Tuesday, February 02, 2016

          Center for Gender & Refugee Studies Files "Rocket Docket" FOIA Lawsuit

          "This information could be the difference between life and death for many Central American women and children," says CGRS Senior Staff Attorney Christine Lin.
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          "Over 18,000 women and children placed on rocket dockets—mostly trauma survivors and bona fide asylum seekers fleeing violence in Central America—have been ordered removed from the United States and forced to return home to face life-threatening situations." - CGRS Senior Staff Attorney Christine Lin

          The Center for Gender & Refugee Studies (CGRS) at UC Hastings is one of several immigration organizations who filed a lawsuit today in San Francisco to force the Obama Administration to release policy documents about its practice of fast-tracking the cases of recent Central American women and children.

          The lawsuit, filed under the Freedom of Information Act, demands that the Department of Justice immediately release records describing its practice of placing vulnerable women and children in expedited deportation proceedings—known as “rocket dockets”—in the nation's immigration courts.

          Read the Media Alert here: Lawsuit Filed to Uncover Government Policies on Deportation Procedures for Recent Central American Refugees

          We caught up with CGRS Senior Staff Attorney Christine Lin for the story behind this lawsuit, and what she hopes will come of it.

          Q: How did CGRS become involved with this lawsuit?

          Shortly after the government’s announcement to place immigrant families and unaccompanied children on rocket dockets, CGRS collaborated with other immigrants’ rights organizations to request that the federal government release information on fast-track policies and procedures under the Freedom of Information Act (FOIA). Despite repeated requests, we did not receive a single record from the federal government, and we filed a second request a year later. The government responded with only two charts listing the locations of immigration courts with rocket dockets, but failed to produce any documents related to its policies and procedures. Their failure to respond forces us to seek the intervention of the federal courts.

          Q: Why did CGRS and other organizations file the FOIA in the first place?

          CGRS has expertise in examining the root causes of violence in Central America where most of these women and children originate, and has been at the forefront of obtaining recognition for gender-based violence as a basis for asylum in the United States. We train and advise attorneys nationwide on asylum law. Since the rocket dockets began, we have witnessed increasing challenges facing attorneys representing clients who are rushed through proceedings and the devastating impact on women and children. Because of the importance that the requested information has for women and children to have fair hearings and receive proper protection in the U.S., we filed the FOIA to compel government transparency on the issue of the rocket dockets.

          Q: What is at stake here?

          Over 18,000 women and children placed on rocket dockets—mostly trauma survivors and bona fide asylum seekers fleeing violence in Central America—have been ordered removed from the United States and forced to return home to face life-threatening situations. Mostly without legal representation, many of these women and children are not afforded fair hearings before facing removal from the U.S. For many of these women and children, being ordered to return to their home countries is the same as receiving a death sentence. This is an intolerable and heartbreaking outcome to say the least.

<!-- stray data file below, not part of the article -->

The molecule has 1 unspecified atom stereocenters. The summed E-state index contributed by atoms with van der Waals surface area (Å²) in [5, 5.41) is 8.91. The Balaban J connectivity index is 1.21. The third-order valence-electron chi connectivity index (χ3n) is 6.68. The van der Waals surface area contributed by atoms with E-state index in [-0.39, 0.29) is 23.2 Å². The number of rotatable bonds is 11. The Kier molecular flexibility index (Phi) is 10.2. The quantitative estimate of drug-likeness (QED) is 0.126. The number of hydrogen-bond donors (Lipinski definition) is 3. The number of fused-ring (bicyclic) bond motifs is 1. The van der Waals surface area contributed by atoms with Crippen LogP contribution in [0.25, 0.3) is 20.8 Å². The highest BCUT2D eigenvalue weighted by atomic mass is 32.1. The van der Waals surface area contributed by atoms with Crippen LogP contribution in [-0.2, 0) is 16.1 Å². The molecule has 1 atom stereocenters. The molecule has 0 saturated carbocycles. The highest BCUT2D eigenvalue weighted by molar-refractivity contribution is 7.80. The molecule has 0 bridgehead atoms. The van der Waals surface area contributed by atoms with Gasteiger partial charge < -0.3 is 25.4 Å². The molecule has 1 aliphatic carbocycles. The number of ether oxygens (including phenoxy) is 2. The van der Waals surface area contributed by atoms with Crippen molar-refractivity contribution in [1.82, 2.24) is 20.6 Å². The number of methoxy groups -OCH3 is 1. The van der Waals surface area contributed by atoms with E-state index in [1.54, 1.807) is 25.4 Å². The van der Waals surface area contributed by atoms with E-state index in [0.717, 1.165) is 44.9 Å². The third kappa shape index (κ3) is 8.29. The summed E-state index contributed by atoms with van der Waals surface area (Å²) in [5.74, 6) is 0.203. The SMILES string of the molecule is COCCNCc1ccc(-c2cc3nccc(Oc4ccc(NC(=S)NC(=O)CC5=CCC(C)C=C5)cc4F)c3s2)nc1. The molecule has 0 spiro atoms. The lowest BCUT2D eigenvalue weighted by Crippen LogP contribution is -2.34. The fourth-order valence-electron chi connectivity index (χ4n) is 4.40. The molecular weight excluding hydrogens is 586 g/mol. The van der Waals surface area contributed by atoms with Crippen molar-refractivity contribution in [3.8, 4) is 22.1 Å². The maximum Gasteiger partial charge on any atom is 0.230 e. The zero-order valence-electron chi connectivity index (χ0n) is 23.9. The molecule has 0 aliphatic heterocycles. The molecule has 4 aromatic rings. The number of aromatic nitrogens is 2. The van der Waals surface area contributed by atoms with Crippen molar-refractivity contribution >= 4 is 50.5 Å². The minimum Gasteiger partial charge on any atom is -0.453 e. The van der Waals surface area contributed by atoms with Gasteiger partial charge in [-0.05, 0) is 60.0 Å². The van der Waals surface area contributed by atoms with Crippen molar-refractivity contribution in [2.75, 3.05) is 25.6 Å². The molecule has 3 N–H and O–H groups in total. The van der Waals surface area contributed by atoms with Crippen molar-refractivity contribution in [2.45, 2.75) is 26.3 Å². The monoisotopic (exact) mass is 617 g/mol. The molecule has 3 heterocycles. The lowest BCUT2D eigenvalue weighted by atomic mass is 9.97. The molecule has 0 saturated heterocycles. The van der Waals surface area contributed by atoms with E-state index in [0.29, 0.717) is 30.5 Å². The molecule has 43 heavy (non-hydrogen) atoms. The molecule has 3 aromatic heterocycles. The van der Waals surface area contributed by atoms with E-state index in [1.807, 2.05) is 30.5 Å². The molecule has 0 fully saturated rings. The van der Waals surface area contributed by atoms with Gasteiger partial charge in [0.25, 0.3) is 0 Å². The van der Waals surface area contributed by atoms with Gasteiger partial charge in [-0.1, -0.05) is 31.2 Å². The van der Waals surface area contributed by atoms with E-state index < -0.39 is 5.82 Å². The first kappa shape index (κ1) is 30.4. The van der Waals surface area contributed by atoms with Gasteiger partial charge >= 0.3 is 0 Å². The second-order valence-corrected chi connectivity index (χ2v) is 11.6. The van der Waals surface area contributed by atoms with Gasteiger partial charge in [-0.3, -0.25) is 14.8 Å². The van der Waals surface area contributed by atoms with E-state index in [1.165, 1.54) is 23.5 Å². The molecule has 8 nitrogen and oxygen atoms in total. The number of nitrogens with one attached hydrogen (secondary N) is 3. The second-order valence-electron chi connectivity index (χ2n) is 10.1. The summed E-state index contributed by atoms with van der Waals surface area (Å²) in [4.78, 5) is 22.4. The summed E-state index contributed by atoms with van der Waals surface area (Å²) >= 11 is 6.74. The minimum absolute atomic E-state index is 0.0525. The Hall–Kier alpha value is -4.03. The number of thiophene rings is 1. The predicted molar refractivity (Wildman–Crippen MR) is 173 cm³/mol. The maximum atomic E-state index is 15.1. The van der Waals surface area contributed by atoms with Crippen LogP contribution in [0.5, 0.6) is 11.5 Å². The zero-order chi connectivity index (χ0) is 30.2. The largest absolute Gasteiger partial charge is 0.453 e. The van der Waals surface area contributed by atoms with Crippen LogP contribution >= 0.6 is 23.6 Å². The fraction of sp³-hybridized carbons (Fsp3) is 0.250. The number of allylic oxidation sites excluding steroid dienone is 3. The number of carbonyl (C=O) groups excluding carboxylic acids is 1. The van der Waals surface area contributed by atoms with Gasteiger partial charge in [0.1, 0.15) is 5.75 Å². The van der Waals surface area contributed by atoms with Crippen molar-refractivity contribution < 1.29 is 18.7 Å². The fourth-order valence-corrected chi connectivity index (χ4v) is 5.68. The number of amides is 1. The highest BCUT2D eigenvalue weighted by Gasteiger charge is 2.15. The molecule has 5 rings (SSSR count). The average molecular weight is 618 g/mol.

Q: Can you share how rocket dockets have hindered attorneys’ ability to advocate effectively for their clients?

          To establish trust and rapport with a client takes time, and can be especially difficult when working with children and traumatized individuals. Fast-track proceedings impede attorneys’ ability to obtain accurate information from the client, procure evidence, and conduct thorough research. In many cases, expert witnesses, such as mental health professionals or individuals with country or subject matter expertise, may be useful for a case, but it takes time to secure experts, particularly on a pro bono or low cost basis.

          Q: What does winning look like?

          The government should be compelled to hand over government policies and procedures on the rocket dockets. We need the government to produce this information immediately so that advocates like us at CGRS can review the legality of these deportations and take appropriate actions to secure protection for these women and children. Attorneys cannot properly defend women and children and ensure that they have fair hearings without transparency and clarity on the Administration’s policies and procedures. Most importantly, this information could be the difference between life and death for many Central American women and children.

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          Media Contact
          Christine Lin
          Managing Attorney, Center for Gender & Refugee Studies – California
          Senior Staff Attorney, Center for Gender & Refugee Studies
          UC Hastings College of the Law
          415-581-8821
          linc@uchastings.edu


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